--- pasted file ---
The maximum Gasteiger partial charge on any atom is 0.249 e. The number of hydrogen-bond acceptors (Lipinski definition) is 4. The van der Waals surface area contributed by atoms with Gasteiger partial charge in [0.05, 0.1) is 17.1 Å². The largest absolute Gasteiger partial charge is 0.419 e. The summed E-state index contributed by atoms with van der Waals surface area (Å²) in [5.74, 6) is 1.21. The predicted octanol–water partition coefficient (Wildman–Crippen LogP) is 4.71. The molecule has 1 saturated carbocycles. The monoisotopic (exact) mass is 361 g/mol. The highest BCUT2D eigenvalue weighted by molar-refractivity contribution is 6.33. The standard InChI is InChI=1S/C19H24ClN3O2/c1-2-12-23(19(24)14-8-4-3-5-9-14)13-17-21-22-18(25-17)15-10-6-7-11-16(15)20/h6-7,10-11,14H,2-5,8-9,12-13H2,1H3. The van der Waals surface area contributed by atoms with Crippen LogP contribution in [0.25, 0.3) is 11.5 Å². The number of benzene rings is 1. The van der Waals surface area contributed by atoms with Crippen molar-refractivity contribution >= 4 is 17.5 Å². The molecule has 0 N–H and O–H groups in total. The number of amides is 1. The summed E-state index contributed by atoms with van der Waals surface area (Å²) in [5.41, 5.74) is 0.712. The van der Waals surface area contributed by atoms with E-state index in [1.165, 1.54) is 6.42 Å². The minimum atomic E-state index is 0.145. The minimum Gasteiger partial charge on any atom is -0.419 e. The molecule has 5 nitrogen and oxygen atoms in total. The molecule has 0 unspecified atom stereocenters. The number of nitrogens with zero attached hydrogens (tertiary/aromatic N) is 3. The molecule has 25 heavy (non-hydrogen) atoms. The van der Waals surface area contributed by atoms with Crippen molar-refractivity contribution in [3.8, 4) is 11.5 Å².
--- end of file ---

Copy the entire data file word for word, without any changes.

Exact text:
The maximum Gasteiger partial charge on any atom is 0.249 e. The number of hydrogen-bond acceptors (Lipinski definition) is 4. The van der Waals surface area contributed by atoms with Gasteiger partial charge in [0.05, 0.1) is 17.1 Å². The largest absolute Gasteiger partial charge is 0.419 e. The summed E-state index contributed by atoms with van der Waals surface area (Å²) in [5.74, 6) is 1.21. The predicted octanol–water partition coefficient (Wildman–Crippen LogP) is 4.71. The molecule has 1 saturated carbocycles. The monoisotopic (exact) mass is 361 g/mol. The highest BCUT2D eigenvalue weighted by molar-refractivity contribution is 6.33. The standard InChI is InChI=1S/C19H24ClN3O2/c1-2-12-23(19(24)14-8-4-3-5-9-14)13-17-21-22-18(25-17)15-10-6-7-11-16(15)20/h6-7,10-11,14H,2-5,8-9,12-13H2,1H3. The van der Waals surface area contributed by atoms with Crippen LogP contribution in [0.25, 0.3) is 11.5 Å². The number of benzene rings is 1. The van der Waals surface area contributed by atoms with Crippen molar-refractivity contribution >= 4 is 17.5 Å². The molecule has 0 N–H and O–H groups in total. The number of amides is 1. The summed E-state index contributed by atoms with van der Waals surface area (Å²) in [5.41, 5.74) is 0.712. The van der Waals surface area contributed by atoms with E-state index in [1.165, 1.54) is 6.42 Å². The minimum atomic E-state index is 0.145. The minimum Gasteiger partial charge on any atom is -0.419 e. The molecule has 5 nitrogen and oxygen atoms in total. The molecule has 0 unspecified atom stereocenters. The number of nitrogens with zero attached hydrogens (tertiary/aromatic N) is 3. The molecule has 25 heavy (non-hydrogen) atoms. The van der Waals surface area contributed by atoms with Crippen molar-refractivity contribution in [3.8, 4) is 11.5 Å².